Tuesday, February 18, 2014

CAUSES Awarded Three Sustainable DC Grants!

The University of the District of Columbia was named one of the honorees of the Sustainable DC Innovation Challenge, winning three out of seven grants for a total of $921,000. The grant competition was established to promote novel initiatives among District agencies that will advance Mayor Vincent C. Gray’s Sustainable DC Plan that seeks to make the District of Columbia the greenest, healthiest and most sustainable city in the nation. 

In his announcement Mayor Gray stated:

“These Sustainable DC Innovation Challenge grants demonstrate that a dollar invested in sustainability can return multiple benefits for the city. By building outdoor classrooms, urban farms and greenhouses, and green infrastructure for storm-water control we can help educate the next generation, increase access to healthy foods, expand job training and business opportunities, and ensure protection of our natural resources.”

UDC’s College of Agriculture, Urban Sustainability and Environmental Sciences was awarded three grants; one for building three state of the art neighborhood scale aquaponics facilities; one for building a commercial kitchen facility and food truck to promote nutrition, job-skills and entrepreneurship training; and one to create a native plants nursery to combat invasive plant species and restoration native habitats. All three facilities will serve as community education center to create local green-jobs training.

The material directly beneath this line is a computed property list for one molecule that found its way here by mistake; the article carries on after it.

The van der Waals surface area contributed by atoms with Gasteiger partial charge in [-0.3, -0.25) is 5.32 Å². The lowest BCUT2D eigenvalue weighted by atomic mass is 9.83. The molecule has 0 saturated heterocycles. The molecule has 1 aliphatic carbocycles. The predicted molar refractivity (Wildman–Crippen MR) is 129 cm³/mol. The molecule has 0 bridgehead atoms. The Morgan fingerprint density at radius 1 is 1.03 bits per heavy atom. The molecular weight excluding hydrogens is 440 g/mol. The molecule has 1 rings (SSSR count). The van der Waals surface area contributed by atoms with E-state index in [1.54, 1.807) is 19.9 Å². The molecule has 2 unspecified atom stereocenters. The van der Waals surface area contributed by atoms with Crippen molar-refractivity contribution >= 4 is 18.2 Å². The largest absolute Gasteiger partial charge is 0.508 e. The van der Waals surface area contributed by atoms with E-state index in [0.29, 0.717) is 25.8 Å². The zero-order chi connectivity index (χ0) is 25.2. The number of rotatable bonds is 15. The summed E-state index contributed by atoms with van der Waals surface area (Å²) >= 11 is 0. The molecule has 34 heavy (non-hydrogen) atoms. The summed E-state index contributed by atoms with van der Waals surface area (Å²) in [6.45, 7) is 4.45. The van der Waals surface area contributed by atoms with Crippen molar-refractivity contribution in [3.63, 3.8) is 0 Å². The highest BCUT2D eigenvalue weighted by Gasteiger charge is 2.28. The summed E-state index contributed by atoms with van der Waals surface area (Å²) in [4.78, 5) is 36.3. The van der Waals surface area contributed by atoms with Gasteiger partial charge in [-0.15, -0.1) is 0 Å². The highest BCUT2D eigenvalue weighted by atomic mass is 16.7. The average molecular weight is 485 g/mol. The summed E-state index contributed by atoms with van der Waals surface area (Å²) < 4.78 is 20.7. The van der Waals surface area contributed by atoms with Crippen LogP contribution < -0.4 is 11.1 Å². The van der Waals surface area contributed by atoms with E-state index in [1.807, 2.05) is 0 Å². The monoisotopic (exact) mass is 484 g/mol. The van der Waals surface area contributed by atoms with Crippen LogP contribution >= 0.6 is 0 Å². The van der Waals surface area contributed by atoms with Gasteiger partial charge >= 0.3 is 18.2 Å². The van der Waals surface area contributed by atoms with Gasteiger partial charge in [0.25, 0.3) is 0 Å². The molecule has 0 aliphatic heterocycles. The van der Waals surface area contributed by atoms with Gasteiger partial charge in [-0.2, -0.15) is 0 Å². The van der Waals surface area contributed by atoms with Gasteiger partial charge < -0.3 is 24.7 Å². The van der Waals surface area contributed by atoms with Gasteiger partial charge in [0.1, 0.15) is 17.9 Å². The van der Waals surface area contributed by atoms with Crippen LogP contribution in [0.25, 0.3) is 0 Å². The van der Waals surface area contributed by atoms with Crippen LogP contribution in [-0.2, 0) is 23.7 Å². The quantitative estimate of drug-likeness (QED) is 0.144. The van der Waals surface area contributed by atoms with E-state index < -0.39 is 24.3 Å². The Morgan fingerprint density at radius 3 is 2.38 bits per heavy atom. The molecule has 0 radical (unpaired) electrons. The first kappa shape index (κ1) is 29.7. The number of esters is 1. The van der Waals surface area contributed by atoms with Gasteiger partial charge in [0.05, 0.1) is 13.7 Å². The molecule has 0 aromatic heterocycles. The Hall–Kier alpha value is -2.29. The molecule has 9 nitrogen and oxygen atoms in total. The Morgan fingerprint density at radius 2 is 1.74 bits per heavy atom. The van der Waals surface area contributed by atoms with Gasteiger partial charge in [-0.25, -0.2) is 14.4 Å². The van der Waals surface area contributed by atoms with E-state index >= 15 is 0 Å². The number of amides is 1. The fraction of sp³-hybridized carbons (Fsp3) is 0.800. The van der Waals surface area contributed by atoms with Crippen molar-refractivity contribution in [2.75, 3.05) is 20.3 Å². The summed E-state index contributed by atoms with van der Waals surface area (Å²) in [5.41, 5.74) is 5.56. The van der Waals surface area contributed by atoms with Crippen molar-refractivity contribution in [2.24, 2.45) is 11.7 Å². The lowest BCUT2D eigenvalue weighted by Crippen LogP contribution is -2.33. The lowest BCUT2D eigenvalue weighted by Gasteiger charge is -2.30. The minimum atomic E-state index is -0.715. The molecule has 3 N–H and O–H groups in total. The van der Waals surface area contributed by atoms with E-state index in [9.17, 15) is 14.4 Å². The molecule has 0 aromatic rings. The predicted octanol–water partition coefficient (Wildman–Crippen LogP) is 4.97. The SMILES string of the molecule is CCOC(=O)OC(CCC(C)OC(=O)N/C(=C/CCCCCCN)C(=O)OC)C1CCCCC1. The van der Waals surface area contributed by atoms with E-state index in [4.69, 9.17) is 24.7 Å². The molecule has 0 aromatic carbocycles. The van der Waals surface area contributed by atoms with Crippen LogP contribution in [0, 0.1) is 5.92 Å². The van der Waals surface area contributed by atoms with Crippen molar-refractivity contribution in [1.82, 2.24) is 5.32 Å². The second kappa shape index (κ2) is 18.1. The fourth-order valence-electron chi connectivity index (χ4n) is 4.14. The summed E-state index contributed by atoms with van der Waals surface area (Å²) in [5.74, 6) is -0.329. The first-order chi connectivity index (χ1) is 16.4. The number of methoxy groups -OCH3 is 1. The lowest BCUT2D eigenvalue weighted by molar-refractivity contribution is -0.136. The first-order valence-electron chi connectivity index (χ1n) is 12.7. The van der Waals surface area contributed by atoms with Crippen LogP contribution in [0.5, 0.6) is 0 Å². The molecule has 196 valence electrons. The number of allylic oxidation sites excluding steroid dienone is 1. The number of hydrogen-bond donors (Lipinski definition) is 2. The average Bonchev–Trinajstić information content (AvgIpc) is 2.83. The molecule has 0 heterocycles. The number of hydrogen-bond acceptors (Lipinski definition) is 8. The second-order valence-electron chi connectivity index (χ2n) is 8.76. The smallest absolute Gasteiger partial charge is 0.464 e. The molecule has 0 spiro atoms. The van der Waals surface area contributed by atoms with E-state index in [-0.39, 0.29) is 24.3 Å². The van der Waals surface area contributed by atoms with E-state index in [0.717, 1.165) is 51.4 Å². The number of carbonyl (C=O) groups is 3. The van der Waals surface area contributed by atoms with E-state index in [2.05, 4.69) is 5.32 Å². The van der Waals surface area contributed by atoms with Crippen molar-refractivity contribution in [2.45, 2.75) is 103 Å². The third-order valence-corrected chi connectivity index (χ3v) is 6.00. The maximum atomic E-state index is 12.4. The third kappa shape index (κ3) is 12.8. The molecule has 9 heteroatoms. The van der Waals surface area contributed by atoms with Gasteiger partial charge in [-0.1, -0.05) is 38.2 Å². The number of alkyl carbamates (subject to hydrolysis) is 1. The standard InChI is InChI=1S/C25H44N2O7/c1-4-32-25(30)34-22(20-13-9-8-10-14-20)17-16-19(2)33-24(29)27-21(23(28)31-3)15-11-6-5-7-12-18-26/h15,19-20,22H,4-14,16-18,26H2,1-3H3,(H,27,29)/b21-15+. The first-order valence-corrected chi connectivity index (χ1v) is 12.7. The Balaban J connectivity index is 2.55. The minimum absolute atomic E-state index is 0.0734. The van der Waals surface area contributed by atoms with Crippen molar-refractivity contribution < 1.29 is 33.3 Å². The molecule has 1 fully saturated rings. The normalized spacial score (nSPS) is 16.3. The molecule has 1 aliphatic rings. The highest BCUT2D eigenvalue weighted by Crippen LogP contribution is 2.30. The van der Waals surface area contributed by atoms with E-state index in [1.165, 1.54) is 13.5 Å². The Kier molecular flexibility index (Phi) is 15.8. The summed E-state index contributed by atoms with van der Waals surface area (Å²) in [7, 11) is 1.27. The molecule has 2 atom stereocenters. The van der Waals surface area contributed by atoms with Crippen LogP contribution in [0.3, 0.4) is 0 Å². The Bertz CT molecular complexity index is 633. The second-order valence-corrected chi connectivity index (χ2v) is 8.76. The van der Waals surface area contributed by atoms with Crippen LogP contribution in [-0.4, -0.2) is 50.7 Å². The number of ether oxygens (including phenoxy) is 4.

“This is a unique opportunity to see the community education and research programs we offer through our land-grant programs transform District neighborhoods,” said UDC Interim President Dr. James E. Lyons. 

The Innovation Challenge awarded a total of $2.35 million to District agencies. Other honorees include the District Department of Transportation, the Department of Parks and Recreation, and the Office of the State Superintendent of Education.

The three UDC grants were authored by Dr. Dwane Jones, Director of the CAUSES Center for Sustainable Development, and Mary Farrah, of the CAUSES Center for Urban Agriculture. 

“I could not be more proud of our CAUSES team. This is an exciting time for our land-grant programs and we look forward to working with our colleagues from the UDC Office of Facilities and Real Estate to bring these projects to fruition and to make our city a healthier and more attractive place for its residents,” said Dr. Sabine O’Hara, CAUSES Dean and Director of Land-Grant Programs.

The Office of Facilities and real estate of UDC is led by led by Vice President Barbara Jumper.

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